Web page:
Because it can be difficult to characterize crystalline forms using organic chemistry nomenclature, one often relies on solid-state analytical data as a surrogate to define the metes and bounds of such claims.  In claim 1 of the ‘938 patent, for example, a crystalline form is claimed having three x-ray powder diffraction peaks.  Part II of this series will explore solid-state claiming strategies and how such claims are interpreted by the courts.

     A solid form claiming approach provides both an extra layer of Orange-Book listable patents for marketed drug products, and the possibility of maximizing patent term for drug substance patents.  Solid form patents are typically filed after the initial composition of matter “organic chemistry” patent and thus have the potential for a later expiration date.  While patent term extensions on the initial patent may erode the value of later-filed patents, it is not always the case.  For example, with Farxiga®, the original composition of matter patents are set to expire in October of 2020 whereas the crystal form patent will expire at the end of 2029 – over a 9-year difference[7]!  In still other cases, the only drug substance patents (and sometimes the only Orange-Book listable patents) are solid form patents.  Consider Corlanor® for example, which was approved in April of 2015.  The Orange Book lists four patents, all with drug substance claims, and all of which are crystalline form patents[8].

     A solid-form patent strategy is even more important in drug repurposing where older chemical entities which either never made it to market or which were used in a different indication are being re-tasked.  While new method of treatment patents may be available in such circumstances, more valuable composition of matter/drug substance patents should be considered when scientifically reasonable.  Such strategies may involve creating new polymorphs, crystalline or amorphous salts or cocrystals to create a new composition of matter estate and Orange Book listing protections.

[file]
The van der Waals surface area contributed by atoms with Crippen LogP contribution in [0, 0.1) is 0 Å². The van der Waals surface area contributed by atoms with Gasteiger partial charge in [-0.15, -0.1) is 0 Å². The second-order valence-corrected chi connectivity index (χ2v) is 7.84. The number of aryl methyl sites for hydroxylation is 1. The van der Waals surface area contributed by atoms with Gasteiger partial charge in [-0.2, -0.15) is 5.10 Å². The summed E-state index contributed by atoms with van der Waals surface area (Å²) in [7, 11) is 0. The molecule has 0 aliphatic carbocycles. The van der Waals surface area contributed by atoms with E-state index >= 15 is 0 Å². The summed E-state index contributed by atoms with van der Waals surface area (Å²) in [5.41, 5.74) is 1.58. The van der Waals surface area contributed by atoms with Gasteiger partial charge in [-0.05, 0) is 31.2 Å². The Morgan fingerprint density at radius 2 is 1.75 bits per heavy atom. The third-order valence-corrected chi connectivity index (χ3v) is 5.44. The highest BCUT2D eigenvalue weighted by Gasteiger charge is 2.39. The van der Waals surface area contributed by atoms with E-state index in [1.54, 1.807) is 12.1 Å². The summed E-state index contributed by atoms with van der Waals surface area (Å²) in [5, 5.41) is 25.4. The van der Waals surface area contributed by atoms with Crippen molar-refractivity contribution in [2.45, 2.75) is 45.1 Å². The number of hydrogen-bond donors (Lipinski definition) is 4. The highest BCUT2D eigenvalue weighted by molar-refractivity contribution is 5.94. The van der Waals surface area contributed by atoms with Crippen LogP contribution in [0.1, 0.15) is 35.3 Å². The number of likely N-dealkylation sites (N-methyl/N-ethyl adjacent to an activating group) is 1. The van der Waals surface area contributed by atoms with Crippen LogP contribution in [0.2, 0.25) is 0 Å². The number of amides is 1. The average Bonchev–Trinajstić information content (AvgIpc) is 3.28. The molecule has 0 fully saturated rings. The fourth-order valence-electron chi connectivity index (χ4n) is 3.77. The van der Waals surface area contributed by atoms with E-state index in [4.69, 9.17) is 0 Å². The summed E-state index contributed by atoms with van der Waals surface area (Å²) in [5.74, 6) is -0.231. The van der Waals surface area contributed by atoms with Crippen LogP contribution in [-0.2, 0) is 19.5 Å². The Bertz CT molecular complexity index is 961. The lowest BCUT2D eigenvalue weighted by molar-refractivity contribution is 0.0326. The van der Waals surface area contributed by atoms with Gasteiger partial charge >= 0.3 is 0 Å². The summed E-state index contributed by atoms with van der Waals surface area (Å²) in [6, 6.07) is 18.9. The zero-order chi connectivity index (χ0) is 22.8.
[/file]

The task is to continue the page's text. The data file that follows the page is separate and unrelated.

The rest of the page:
[1] This patent was chosen from a search of recently allowed chemical compound patents at www.uspto.gov.

[2] Accessed on 5 April 2016.

[3] No attempt was made to verify chemical structure nor were any claims evaluated for structure. All compound information is assumed correct based solely on the listing in the Orange Book.

[4] See supra note 2.

[5] See supra note 3.

[6] Id.

[7] Orange Book accessed on 5 April 2016.

[8] Id.

DISCLAIMER: THIS POST IS NOT INTENDED TO BE AN ADVERTISEMENT OR SOLICITATION FOR THE PROVISION OF LEGAL ADVICE. No attorney-client relationship is created by this posting or any response to it. Do not send personal or confidential information in any reply. Please also note that the posting is purely for educational purposes and is not intended to be accurate or complete. 

About this post: This post is the first of a series of posts by Eyal Barash of BarashLaw LLC on solid form patents.